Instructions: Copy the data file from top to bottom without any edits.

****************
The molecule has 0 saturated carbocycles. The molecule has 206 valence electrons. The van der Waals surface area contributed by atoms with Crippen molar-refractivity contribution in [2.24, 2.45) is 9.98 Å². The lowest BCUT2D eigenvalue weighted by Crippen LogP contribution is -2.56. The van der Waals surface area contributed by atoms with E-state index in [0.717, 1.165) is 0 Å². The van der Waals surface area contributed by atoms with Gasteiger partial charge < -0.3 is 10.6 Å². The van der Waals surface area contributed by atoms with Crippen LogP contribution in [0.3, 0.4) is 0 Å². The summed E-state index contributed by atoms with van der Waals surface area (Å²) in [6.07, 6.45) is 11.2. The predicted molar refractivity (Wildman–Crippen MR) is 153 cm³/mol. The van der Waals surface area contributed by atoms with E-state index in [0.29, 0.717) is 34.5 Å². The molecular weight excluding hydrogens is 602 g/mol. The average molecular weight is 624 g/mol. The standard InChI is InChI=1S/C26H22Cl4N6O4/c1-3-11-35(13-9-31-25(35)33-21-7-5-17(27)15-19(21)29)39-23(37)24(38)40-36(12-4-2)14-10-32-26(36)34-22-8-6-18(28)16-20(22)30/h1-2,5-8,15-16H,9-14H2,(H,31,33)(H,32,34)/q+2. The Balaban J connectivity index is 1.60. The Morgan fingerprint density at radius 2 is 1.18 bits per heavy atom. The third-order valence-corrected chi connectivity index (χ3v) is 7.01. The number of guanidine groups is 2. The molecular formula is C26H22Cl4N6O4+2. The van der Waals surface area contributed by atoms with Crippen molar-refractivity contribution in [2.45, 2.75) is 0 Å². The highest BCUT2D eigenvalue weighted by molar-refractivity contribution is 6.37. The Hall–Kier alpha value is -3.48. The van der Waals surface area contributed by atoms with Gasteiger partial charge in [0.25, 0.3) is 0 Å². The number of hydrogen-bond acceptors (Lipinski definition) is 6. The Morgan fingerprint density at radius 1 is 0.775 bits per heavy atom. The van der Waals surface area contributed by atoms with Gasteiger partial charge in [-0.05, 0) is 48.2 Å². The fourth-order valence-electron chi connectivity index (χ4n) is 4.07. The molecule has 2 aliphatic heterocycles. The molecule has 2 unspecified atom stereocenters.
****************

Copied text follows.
The molecule has 0 saturated carbocycles. The molecule has 206 valence electrons. The van der Waals surface area contributed by atoms with Crippen molar-refractivity contribution in [2.24, 2.45) is 9.98 Å². The lowest BCUT2D eigenvalue weighted by Crippen LogP contribution is -2.56. The van der Waals surface area contributed by atoms with E-state index in [0.717, 1.165) is 0 Å². The van der Waals surface area contributed by atoms with Gasteiger partial charge < -0.3 is 10.6 Å². The van der Waals surface area contributed by atoms with Crippen LogP contribution in [0.3, 0.4) is 0 Å². The summed E-state index contributed by atoms with van der Waals surface area (Å²) in [6.07, 6.45) is 11.2. The predicted molar refractivity (Wildman–Crippen MR) is 153 cm³/mol. The van der Waals surface area contributed by atoms with E-state index in [0.29, 0.717) is 34.5 Å². The molecular weight excluding hydrogens is 602 g/mol. The average molecular weight is 624 g/mol. The standard InChI is InChI=1S/C26H22Cl4N6O4/c1-3-11-35(13-9-31-25(35)33-21-7-5-17(27)15-19(21)29)39-23(37)24(38)40-36(12-4-2)14-10-32-26(36)34-22-8-6-18(28)16-20(22)30/h1-2,5-8,15-16H,9-14H2,(H,31,33)(H,32,34)/q+2. The Balaban J connectivity index is 1.60. The Morgan fingerprint density at radius 2 is 1.18 bits per heavy atom. The third-order valence-corrected chi connectivity index (χ3v) is 7.01. The number of guanidine groups is 2. The molecular formula is C26H22Cl4N6O4+2. The van der Waals surface area contributed by atoms with Crippen molar-refractivity contribution in [2.45, 2.75) is 0 Å². The highest BCUT2D eigenvalue weighted by molar-refractivity contribution is 6.37. The Hall–Kier alpha value is -3.48. The van der Waals surface area contributed by atoms with Gasteiger partial charge in [0.25, 0.3) is 0 Å². The number of hydrogen-bond acceptors (Lipinski definition) is 6. The Morgan fingerprint density at radius 1 is 0.775 bits per heavy atom. The van der Waals surface area contributed by atoms with Gasteiger partial charge in [-0.05, 0) is 48.2 Å². The fourth-order valence-electron chi connectivity index (χ4n) is 4.07. The molecule has 2 aliphatic heterocycles. The molecule has 2 unspecified atom stereocenters.